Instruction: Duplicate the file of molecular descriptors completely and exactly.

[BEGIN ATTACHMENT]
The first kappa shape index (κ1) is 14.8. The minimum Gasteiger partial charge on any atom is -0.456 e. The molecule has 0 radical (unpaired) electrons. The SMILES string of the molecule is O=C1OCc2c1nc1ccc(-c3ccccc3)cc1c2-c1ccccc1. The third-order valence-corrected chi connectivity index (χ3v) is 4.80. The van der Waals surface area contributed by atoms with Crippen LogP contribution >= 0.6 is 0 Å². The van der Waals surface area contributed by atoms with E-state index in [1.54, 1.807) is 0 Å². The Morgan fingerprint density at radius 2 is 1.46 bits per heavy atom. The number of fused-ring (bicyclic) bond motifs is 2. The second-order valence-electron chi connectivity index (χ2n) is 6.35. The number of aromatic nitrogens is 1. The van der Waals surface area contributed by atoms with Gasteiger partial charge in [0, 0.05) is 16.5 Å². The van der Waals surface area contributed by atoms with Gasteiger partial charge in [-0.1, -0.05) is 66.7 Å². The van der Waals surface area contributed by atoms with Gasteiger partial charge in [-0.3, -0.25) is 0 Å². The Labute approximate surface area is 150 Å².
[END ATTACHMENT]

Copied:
The first kappa shape index (κ1) is 14.8. The minimum Gasteiger partial charge on any atom is -0.456 e. The molecule has 0 radical (unpaired) electrons. The SMILES string of the molecule is O=C1OCc2c1nc1ccc(-c3ccccc3)cc1c2-c1ccccc1. The third-order valence-corrected chi connectivity index (χ3v) is 4.80. The van der Waals surface area contributed by atoms with Crippen LogP contribution >= 0.6 is 0 Å². The van der Waals surface area contributed by atoms with E-state index in [1.54, 1.807) is 0 Å². The Morgan fingerprint density at radius 2 is 1.46 bits per heavy atom. The number of fused-ring (bicyclic) bond motifs is 2. The second-order valence-electron chi connectivity index (χ2n) is 6.35. The number of aromatic nitrogens is 1. The van der Waals surface area contributed by atoms with Gasteiger partial charge in [0, 0.05) is 16.5 Å². The van der Waals surface area contributed by atoms with Gasteiger partial charge in [-0.1, -0.05) is 66.7 Å². The van der Waals surface area contributed by atoms with Gasteiger partial charge in [-0.3, -0.25) is 0 Å². The Labute approximate surface area is 150 Å².